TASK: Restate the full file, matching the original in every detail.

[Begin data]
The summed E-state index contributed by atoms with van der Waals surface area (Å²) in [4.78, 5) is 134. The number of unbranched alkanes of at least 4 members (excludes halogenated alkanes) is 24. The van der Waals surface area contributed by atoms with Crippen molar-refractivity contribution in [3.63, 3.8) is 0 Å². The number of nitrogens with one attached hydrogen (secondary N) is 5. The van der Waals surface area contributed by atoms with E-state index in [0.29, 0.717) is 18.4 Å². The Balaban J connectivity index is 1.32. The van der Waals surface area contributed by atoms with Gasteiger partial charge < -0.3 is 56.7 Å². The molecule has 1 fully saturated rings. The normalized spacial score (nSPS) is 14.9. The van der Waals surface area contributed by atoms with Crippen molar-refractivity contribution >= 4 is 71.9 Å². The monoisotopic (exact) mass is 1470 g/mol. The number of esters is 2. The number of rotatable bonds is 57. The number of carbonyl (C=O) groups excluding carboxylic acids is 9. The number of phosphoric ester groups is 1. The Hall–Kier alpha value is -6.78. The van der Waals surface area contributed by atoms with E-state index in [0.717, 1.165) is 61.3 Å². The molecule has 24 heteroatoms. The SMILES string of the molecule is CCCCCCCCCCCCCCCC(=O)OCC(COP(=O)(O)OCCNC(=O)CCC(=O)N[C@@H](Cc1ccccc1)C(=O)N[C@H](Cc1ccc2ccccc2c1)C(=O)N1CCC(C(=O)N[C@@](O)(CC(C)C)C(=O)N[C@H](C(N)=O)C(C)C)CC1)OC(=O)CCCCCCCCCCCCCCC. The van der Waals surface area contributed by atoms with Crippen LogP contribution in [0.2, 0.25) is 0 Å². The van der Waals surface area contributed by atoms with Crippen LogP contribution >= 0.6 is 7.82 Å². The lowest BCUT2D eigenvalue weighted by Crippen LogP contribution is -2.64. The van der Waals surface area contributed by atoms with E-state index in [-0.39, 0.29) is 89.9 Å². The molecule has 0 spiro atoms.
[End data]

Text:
The summed E-state index contributed by atoms with van der Waals surface area (Å²) in [4.78, 5) is 134. The number of unbranched alkanes of at least 4 members (excludes halogenated alkanes) is 24. The van der Waals surface area contributed by atoms with Crippen molar-refractivity contribution in [3.63, 3.8) is 0 Å². The number of nitrogens with one attached hydrogen (secondary N) is 5. The van der Waals surface area contributed by atoms with E-state index in [0.29, 0.717) is 18.4 Å². The Balaban J connectivity index is 1.32. The van der Waals surface area contributed by atoms with Gasteiger partial charge < -0.3 is 56.7 Å². The molecule has 1 fully saturated rings. The normalized spacial score (nSPS) is 14.9. The van der Waals surface area contributed by atoms with Crippen molar-refractivity contribution >= 4 is 71.9 Å². The monoisotopic (exact) mass is 1470 g/mol. The number of esters is 2. The number of rotatable bonds is 57. The number of carbonyl (C=O) groups excluding carboxylic acids is 9. The number of phosphoric ester groups is 1. The Hall–Kier alpha value is -6.78. The van der Waals surface area contributed by atoms with E-state index in [0.717, 1.165) is 61.3 Å². The molecule has 24 heteroatoms. The SMILES string of the molecule is CCCCCCCCCCCCCCCC(=O)OCC(COP(=O)(O)OCCNC(=O)CCC(=O)N[C@@H](Cc1ccccc1)C(=O)N[C@H](Cc1ccc2ccccc2c1)C(=O)N1CCC(C(=O)N[C@@](O)(CC(C)C)C(=O)N[C@H](C(N)=O)C(C)C)CC1)OC(=O)CCCCCCCCCCCCCCC. The van der Waals surface area contributed by atoms with Crippen LogP contribution in [0.2, 0.25) is 0 Å². The van der Waals surface area contributed by atoms with Crippen LogP contribution >= 0.6 is 7.82 Å². The lowest BCUT2D eigenvalue weighted by Crippen LogP contribution is -2.64. The van der Waals surface area contributed by atoms with E-state index in [-0.39, 0.29) is 89.9 Å². The molecule has 0 spiro atoms.